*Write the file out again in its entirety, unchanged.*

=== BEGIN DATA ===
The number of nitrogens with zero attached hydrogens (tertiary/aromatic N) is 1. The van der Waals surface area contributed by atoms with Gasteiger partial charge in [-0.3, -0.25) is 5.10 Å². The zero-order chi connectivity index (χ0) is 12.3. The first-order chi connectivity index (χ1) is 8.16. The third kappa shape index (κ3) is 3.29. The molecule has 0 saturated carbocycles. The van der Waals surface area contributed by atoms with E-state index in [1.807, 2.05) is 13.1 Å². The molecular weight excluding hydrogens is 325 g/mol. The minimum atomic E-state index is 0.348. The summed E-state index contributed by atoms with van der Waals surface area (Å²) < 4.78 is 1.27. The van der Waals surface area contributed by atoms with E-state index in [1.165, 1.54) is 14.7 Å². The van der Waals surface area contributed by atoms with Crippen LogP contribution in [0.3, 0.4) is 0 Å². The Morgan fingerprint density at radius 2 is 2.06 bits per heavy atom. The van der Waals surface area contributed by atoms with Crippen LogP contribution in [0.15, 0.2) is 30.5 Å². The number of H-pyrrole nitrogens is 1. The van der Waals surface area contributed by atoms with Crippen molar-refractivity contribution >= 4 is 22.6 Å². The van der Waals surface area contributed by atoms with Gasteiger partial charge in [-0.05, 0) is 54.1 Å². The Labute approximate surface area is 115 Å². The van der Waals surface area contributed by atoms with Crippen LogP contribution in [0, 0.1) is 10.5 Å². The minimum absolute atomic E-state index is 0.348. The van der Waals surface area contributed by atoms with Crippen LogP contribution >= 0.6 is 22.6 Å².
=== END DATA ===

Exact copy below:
The number of nitrogens with zero attached hydrogens (tertiary/aromatic N) is 1. The van der Waals surface area contributed by atoms with Gasteiger partial charge in [-0.3, -0.25) is 5.10 Å². The zero-order chi connectivity index (χ0) is 12.3. The first-order chi connectivity index (χ1) is 8.16. The third kappa shape index (κ3) is 3.29. The molecule has 0 saturated carbocycles. The van der Waals surface area contributed by atoms with E-state index in [1.807, 2.05) is 13.1 Å². The molecular weight excluding hydrogens is 325 g/mol. The minimum atomic E-state index is 0.348. The summed E-state index contributed by atoms with van der Waals surface area (Å²) < 4.78 is 1.27. The van der Waals surface area contributed by atoms with E-state index in [1.165, 1.54) is 14.7 Å². The van der Waals surface area contributed by atoms with Crippen LogP contribution in [0.3, 0.4) is 0 Å². The Morgan fingerprint density at radius 2 is 2.06 bits per heavy atom. The van der Waals surface area contributed by atoms with Crippen LogP contribution in [0.15, 0.2) is 30.5 Å². The number of H-pyrrole nitrogens is 1. The van der Waals surface area contributed by atoms with Crippen molar-refractivity contribution >= 4 is 22.6 Å². The van der Waals surface area contributed by atoms with Gasteiger partial charge in [-0.05, 0) is 54.1 Å². The Labute approximate surface area is 115 Å². The van der Waals surface area contributed by atoms with Crippen LogP contribution in [0, 0.1) is 10.5 Å². The minimum absolute atomic E-state index is 0.348. The van der Waals surface area contributed by atoms with Crippen LogP contribution >= 0.6 is 22.6 Å².